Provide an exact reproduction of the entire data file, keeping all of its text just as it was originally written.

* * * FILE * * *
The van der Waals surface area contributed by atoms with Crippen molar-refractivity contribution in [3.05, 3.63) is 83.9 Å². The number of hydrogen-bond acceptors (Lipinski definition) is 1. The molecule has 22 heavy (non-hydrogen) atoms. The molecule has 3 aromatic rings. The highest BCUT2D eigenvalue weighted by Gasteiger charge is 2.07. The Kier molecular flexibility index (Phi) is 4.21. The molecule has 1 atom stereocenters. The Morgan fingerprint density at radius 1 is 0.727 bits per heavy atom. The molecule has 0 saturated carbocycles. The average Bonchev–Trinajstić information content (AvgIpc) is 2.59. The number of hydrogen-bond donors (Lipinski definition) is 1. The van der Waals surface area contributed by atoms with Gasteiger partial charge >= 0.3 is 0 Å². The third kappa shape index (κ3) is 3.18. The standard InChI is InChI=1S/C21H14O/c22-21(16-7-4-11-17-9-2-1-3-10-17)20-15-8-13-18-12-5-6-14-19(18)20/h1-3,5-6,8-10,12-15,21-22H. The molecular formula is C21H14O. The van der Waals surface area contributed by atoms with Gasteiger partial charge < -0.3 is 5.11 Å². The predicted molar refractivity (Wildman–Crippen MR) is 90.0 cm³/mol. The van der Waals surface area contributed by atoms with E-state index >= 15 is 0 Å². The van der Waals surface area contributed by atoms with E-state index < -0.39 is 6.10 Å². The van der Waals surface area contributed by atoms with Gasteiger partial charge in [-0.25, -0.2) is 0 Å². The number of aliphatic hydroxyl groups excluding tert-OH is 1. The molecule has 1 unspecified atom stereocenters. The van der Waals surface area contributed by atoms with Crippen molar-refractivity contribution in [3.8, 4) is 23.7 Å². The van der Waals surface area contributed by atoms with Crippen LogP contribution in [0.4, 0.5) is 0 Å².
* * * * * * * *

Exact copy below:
The van der Waals surface area contributed by atoms with Crippen molar-refractivity contribution in [3.05, 3.63) is 83.9 Å². The number of hydrogen-bond acceptors (Lipinski definition) is 1. The molecule has 22 heavy (non-hydrogen) atoms. The molecule has 3 aromatic rings. The highest BCUT2D eigenvalue weighted by Gasteiger charge is 2.07. The Kier molecular flexibility index (Phi) is 4.21. The molecule has 1 atom stereocenters. The Morgan fingerprint density at radius 1 is 0.727 bits per heavy atom. The molecule has 0 saturated carbocycles. The average Bonchev–Trinajstić information content (AvgIpc) is 2.59. The number of hydrogen-bond donors (Lipinski definition) is 1. The van der Waals surface area contributed by atoms with Gasteiger partial charge >= 0.3 is 0 Å². The third kappa shape index (κ3) is 3.18. The standard InChI is InChI=1S/C21H14O/c22-21(16-7-4-11-17-9-2-1-3-10-17)20-15-8-13-18-12-5-6-14-19(18)20/h1-3,5-6,8-10,12-15,21-22H. The molecular formula is C21H14O. The van der Waals surface area contributed by atoms with Gasteiger partial charge < -0.3 is 5.11 Å². The predicted molar refractivity (Wildman–Crippen MR) is 90.0 cm³/mol. The van der Waals surface area contributed by atoms with E-state index >= 15 is 0 Å². The van der Waals surface area contributed by atoms with E-state index < -0.39 is 6.10 Å². The van der Waals surface area contributed by atoms with Gasteiger partial charge in [-0.25, -0.2) is 0 Å². The number of aliphatic hydroxyl groups excluding tert-OH is 1. The molecule has 1 unspecified atom stereocenters. The van der Waals surface area contributed by atoms with Crippen molar-refractivity contribution in [3.8, 4) is 23.7 Å². The van der Waals surface area contributed by atoms with Crippen LogP contribution in [0.4, 0.5) is 0 Å².